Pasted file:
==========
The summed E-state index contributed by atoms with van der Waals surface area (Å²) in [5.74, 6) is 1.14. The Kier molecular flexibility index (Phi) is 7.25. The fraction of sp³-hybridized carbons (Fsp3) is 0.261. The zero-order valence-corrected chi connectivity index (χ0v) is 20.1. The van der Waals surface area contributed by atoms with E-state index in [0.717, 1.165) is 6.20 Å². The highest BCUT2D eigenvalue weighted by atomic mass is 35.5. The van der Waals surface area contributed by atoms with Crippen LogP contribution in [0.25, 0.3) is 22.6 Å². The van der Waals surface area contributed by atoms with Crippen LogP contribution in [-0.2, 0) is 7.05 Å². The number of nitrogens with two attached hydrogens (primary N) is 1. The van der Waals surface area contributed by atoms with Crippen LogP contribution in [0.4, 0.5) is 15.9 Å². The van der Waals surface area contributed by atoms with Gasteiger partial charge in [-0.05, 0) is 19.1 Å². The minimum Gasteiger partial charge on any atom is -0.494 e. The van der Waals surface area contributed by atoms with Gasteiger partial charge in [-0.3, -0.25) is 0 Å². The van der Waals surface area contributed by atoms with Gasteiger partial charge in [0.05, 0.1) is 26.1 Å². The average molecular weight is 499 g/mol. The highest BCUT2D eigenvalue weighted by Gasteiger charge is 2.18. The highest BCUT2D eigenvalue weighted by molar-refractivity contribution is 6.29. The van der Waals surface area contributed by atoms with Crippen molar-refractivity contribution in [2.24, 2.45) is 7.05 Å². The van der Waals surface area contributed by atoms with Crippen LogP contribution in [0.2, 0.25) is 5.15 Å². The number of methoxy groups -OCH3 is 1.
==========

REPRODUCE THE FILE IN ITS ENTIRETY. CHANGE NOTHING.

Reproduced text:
The summed E-state index contributed by atoms with van der Waals surface area (Å²) in [5.74, 6) is 1.14. The Kier molecular flexibility index (Phi) is 7.25. The fraction of sp³-hybridized carbons (Fsp3) is 0.261. The zero-order valence-corrected chi connectivity index (χ0v) is 20.1. The van der Waals surface area contributed by atoms with E-state index in [0.717, 1.165) is 6.20 Å². The highest BCUT2D eigenvalue weighted by atomic mass is 35.5. The van der Waals surface area contributed by atoms with Crippen LogP contribution in [0.25, 0.3) is 22.6 Å². The van der Waals surface area contributed by atoms with Crippen LogP contribution in [-0.2, 0) is 7.05 Å². The number of nitrogens with two attached hydrogens (primary N) is 1. The van der Waals surface area contributed by atoms with Crippen LogP contribution in [0.4, 0.5) is 15.9 Å². The van der Waals surface area contributed by atoms with Gasteiger partial charge in [-0.05, 0) is 19.1 Å². The minimum Gasteiger partial charge on any atom is -0.494 e. The van der Waals surface area contributed by atoms with Gasteiger partial charge in [-0.3, -0.25) is 0 Å². The van der Waals surface area contributed by atoms with Gasteiger partial charge in [0.05, 0.1) is 26.1 Å². The average molecular weight is 499 g/mol. The highest BCUT2D eigenvalue weighted by Gasteiger charge is 2.18. The highest BCUT2D eigenvalue weighted by molar-refractivity contribution is 6.29. The van der Waals surface area contributed by atoms with Crippen molar-refractivity contribution in [2.24, 2.45) is 7.05 Å². The van der Waals surface area contributed by atoms with Crippen LogP contribution in [0.2, 0.25) is 5.15 Å². The number of methoxy groups -OCH3 is 1.